After grabbing a quick breakfast, I left the hotel and followed the sounds through a street market and unpaved roads to an alley. In the alley,the music blared from set of huge speakers. A family was gathered on the ground floor of their home, which opened to the alleyway like an American car port and was decorated with flowers, Buddhas and alters. I learned from the father of the household that the music and festivities celebrated the 100th day after his grandmother’s death.
This 100 day ceremony is a Buddhist ritual and reflects the Buddhist view that death is not final but just one more stage in an ongoing process of birth and death and ultimately eternal peace, or Nirvana. On the 100th day after death, loved ones gather to honor the dead and help them navigate the next stage of their journey. Typically, the celebration includes feasting and stories and a religious ceremony lead by monks. The music I heard was played to keep the evil spirits away. I heard the music again this morning at sunrise.
The musical mornings have been a wonderful introduction to Battambang and one that seems to represent its spirit. Although by American standards Battambang is poor and gritty like most of Cambodia, it has a small but thriving arts community, an obvious political consciousness and some interesting historic places. It seems to be crawling with small community-based organizations that support education, health, and environmental programs, many with revenues from enterprises serving tourists.
Battambang also has some great food. I have had fantastic espresso and gingery fruit juices, Cambodian style curries and an excellent gazpacho. Because the French once colonized Cambodia, Battambang also has good breads and baked desserts (which are uncommon in Thailand because the Thais don’t want to increase the heat quotient by using ovens). There is also a more recent tradition of “happy” meals — mostly happy pizza and soup. That kind of happiness is not legal in Cambodia but it is an open secret that a number of tourist restaurants offer this kind of cuisine.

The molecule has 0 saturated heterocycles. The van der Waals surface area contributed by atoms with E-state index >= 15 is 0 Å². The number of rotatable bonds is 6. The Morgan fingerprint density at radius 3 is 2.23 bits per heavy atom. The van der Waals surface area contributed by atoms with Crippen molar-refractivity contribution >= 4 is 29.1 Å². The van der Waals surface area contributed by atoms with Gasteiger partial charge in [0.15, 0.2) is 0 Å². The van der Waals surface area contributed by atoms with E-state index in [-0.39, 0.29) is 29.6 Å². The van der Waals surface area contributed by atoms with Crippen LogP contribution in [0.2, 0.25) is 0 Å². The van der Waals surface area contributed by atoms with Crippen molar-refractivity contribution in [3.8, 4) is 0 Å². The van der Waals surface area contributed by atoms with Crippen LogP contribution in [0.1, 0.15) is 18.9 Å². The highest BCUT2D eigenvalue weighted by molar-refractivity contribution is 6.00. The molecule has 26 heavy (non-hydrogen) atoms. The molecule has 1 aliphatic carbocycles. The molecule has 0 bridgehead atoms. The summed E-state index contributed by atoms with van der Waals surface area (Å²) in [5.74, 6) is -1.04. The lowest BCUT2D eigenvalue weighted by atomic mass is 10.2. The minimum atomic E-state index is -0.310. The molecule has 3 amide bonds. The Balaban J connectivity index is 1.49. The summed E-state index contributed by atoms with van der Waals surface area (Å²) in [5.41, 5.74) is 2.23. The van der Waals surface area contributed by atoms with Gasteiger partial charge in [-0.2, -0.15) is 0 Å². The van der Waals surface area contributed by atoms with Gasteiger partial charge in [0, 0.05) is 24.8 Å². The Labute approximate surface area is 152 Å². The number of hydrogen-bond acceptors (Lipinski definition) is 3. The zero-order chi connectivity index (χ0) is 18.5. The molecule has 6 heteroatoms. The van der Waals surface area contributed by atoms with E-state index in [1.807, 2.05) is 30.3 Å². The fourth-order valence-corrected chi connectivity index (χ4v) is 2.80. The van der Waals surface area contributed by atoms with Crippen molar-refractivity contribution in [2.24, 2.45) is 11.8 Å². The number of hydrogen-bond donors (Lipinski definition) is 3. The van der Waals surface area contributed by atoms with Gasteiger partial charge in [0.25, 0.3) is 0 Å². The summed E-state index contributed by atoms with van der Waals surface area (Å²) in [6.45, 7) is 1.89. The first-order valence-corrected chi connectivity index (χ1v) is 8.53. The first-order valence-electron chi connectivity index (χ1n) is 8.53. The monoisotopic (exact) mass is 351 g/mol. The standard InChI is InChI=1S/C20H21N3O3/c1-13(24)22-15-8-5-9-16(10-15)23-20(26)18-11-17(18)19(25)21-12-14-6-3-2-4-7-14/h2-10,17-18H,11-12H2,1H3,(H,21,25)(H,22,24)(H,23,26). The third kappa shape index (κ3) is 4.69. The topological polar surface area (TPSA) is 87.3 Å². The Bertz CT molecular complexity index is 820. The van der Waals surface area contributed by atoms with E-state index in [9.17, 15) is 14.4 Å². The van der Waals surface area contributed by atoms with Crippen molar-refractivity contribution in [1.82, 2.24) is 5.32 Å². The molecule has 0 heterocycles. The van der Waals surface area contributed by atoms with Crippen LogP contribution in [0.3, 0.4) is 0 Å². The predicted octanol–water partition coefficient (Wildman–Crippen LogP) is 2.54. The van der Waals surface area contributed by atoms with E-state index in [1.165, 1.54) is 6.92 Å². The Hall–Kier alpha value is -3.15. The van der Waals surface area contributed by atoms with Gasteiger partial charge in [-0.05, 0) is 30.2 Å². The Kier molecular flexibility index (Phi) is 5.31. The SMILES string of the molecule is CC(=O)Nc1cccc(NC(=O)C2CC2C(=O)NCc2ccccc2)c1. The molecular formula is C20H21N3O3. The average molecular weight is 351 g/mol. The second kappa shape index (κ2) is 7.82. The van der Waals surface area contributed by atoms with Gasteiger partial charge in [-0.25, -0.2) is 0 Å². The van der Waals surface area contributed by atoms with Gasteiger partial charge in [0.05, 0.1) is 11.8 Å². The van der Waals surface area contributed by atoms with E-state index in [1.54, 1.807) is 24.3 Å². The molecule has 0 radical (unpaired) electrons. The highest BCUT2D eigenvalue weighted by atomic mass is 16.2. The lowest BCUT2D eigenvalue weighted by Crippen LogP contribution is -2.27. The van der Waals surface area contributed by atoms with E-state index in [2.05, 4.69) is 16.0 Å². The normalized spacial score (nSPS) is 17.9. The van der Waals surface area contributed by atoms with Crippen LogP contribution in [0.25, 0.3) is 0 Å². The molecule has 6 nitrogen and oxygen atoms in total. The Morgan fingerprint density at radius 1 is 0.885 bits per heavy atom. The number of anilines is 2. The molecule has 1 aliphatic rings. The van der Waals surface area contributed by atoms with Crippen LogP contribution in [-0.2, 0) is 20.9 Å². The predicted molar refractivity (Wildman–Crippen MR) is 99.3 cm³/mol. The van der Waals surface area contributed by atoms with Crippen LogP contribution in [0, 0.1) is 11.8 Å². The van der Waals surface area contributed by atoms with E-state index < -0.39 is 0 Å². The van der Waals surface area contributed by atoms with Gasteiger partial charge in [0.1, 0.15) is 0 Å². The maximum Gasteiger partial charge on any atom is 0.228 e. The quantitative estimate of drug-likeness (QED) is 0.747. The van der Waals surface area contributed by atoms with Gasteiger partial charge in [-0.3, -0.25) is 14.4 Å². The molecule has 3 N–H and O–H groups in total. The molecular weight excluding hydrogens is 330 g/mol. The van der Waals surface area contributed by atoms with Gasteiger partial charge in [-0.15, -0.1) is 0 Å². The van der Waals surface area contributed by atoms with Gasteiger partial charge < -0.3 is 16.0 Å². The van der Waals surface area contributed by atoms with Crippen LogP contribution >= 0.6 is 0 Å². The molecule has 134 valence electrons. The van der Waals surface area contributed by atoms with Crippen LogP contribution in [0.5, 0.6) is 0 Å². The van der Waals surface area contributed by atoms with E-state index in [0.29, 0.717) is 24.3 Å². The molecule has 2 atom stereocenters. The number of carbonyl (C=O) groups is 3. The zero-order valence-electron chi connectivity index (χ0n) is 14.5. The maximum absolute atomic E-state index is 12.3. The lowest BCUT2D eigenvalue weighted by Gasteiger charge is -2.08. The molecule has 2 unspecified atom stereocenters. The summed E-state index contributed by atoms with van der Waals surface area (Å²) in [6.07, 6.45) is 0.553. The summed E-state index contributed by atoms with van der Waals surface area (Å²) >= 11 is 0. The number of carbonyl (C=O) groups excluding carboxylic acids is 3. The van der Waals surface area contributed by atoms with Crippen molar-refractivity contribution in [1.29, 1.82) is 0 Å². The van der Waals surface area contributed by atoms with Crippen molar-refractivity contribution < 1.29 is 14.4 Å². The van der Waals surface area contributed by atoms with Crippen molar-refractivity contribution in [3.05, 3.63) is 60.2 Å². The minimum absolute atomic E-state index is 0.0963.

On my first day, I went on a bike tour through town to the local countryside. Our tour guides were college students volunteering for Butterfly Tours, which supports local educational programs for young children. The highlight of the bike tour was a ride on the Bamboo train. The Bamboo “trains” are small flat carts that are powered by outboard motors and run on stretches of old railroad tracks. They are easily moved on and off of the line, which is necessary since there is only one line and many carts going back and forth with tourists and provisions for small villages. The Cambodian government plans to rebuild the the railroad infrastructure which will be the end of the Bamboo train. In the meantime, it supports many households in local communities outside the city.
Today, I went kayaking down the Sangkae River, which is a tributary of the area’s largest lake, Tonle Sap. The river is slow at this time of year so our pace was leisurely and I got a good work out. The river supports small farms along its banks, as well as providing fish and washing facilities to local households. My kayaking guide, Chenant is a junior in college, has a job teaching English to young children, and farms his family’s rice fields. He volunteers his time as a kayaking guide because the kayaking organization, Green Orange, supports children’s programs. Chenant’s passion is teaching children so they have choices in their lives. He was so sweet and laughed easily.
Battambang feels very special to me after only a couple of days. People here are very relaxed and friendly, and many speak English. The children go out of their way to say hello and seem happy in spite of their rough circumstances, which suggests that they know they are loved.